"Ay, sir, that I can. But she's no frigate, sir. Devil knows what she is. She looks like a big merchantman to me, such as I've seed in the Injy trade, with a high poop in the old style. And her piercin's be not like a frigate." He said this with a readiness to startle me, and little enough superstition I had. A light was on his seared face, and his pipe lay neglected on the boards. "Ay, sir, and there be a flag astern of her never yet seed on earth, nor on the waters under the earth. The tide is settin' in, the tide is settin' in."

These were words to set me thinking. And many a time they came back to me when the old man was laid away in the spot reserved for those who sailed the seas for Mr. Carvel.

Every week I drew up a report for my grandfather, and thus I strove by shouldering labour and responsibility to ease my conscience of that load which troubled it. For often, as we walked together through the yellow fields of an evening, it had been on my tongue to confess the lie Mr. Allen had led me into. But the sight of the old man, trembling and tremulous, aged by a single stroke, his childlike trust in my strength and beliefs, and above all his faith in a political creed which he nigh deemed needful for the soul's salvation,—these things still held me back. Was it worth while now, I asked myself, to disturb the peace of that mind?

Thus the summer wore on to early autumn. And one day I was standing booted and spurred in the stables, Harvey putting the bridle upon Firefly, when my boy Hugo comes running in.

"Marse Dick!" he cries, "Marse Satan he come in the pinnace, and young
Marse Satan and Missis Satan, and Marse Satan's pastor!"

"What the devil do you mean, Hugo?"

"Young ebony's right, sir," chuckled Harvey; "'tis the devil and his following."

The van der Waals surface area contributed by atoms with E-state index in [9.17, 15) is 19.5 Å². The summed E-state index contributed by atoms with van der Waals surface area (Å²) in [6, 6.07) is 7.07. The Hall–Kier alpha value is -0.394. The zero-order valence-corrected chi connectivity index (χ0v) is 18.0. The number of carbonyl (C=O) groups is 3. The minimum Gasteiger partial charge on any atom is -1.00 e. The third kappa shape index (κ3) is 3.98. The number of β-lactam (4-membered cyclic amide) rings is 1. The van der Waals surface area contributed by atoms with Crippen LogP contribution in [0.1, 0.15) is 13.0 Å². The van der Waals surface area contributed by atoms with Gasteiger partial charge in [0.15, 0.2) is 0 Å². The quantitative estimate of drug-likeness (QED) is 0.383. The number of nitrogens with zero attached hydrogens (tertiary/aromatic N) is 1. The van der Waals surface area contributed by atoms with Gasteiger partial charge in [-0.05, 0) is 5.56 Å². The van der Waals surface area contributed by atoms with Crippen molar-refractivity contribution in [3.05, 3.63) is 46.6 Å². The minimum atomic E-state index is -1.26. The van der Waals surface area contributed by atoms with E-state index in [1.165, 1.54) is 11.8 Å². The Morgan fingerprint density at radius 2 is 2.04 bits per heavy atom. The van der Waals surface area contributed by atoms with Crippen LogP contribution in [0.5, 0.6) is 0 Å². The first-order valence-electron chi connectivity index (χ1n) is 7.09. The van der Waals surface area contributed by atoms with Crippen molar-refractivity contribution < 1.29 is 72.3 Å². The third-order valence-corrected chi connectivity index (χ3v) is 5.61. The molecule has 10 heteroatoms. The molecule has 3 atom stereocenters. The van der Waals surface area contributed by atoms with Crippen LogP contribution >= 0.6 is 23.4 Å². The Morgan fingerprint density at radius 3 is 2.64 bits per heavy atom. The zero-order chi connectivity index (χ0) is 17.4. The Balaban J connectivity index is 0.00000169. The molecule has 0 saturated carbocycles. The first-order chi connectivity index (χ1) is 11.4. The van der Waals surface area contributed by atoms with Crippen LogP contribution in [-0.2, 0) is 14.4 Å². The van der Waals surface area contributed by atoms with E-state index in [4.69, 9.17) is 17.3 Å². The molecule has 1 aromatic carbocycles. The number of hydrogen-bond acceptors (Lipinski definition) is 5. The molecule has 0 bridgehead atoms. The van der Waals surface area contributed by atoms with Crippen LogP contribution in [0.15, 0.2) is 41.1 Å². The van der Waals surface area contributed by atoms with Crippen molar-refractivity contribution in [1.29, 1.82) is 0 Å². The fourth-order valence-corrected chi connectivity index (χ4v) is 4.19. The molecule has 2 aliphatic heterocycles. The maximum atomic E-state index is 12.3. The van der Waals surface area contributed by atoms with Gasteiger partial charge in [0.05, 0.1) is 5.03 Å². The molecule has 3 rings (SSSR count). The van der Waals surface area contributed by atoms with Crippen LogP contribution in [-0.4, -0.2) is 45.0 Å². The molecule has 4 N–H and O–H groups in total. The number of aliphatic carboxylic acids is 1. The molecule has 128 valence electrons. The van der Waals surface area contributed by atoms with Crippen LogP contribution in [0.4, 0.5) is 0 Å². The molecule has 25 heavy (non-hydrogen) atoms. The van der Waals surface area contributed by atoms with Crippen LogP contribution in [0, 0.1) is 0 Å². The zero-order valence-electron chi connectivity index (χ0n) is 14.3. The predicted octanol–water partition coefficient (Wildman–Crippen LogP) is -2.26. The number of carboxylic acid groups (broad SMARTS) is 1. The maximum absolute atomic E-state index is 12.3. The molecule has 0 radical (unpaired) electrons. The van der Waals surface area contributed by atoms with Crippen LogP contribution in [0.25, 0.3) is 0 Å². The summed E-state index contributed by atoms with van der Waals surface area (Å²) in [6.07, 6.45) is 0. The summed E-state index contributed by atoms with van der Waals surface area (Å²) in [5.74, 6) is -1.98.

"Do you mean Mr. Grafton, fellow?" I demanded, the unwelcome truth coming over me.

"That he does," remarked Harvey, laconically. "You won't be wanting her now, your honour?"

"Hold my stirrup," I cried, for the news had put me in anger. "Hold my stirrup, sirrah!"

I believe I took Firefly the best of thirty miles that afternoon and brought her back in the half-light, my saddle discoloured with her sweat. I clanked into the hall like a captain of horse. The night was sharp with the first touch of autumn, and a huge backlog lay on the irons. Around it, in a comfortable half-circle sat our guests, Grafton and Mr. Allen and Philip smoking and drinking for a whet against supper, and Mrs. Grafton in my grandfather's chair. There was an easy air of possession about the party of them that they had never before assumed, and the sight made me rattle again, the big door behind me.

"A surprise for you, my dear nephew," Grafton said gayly, "I'll, lay a puncheon you did, not, expect us."

Mr. Carvel woke with a start at the sound of the door and said querulously, "Guests, my lord, and I have done my poor best to make them welcome in your absence."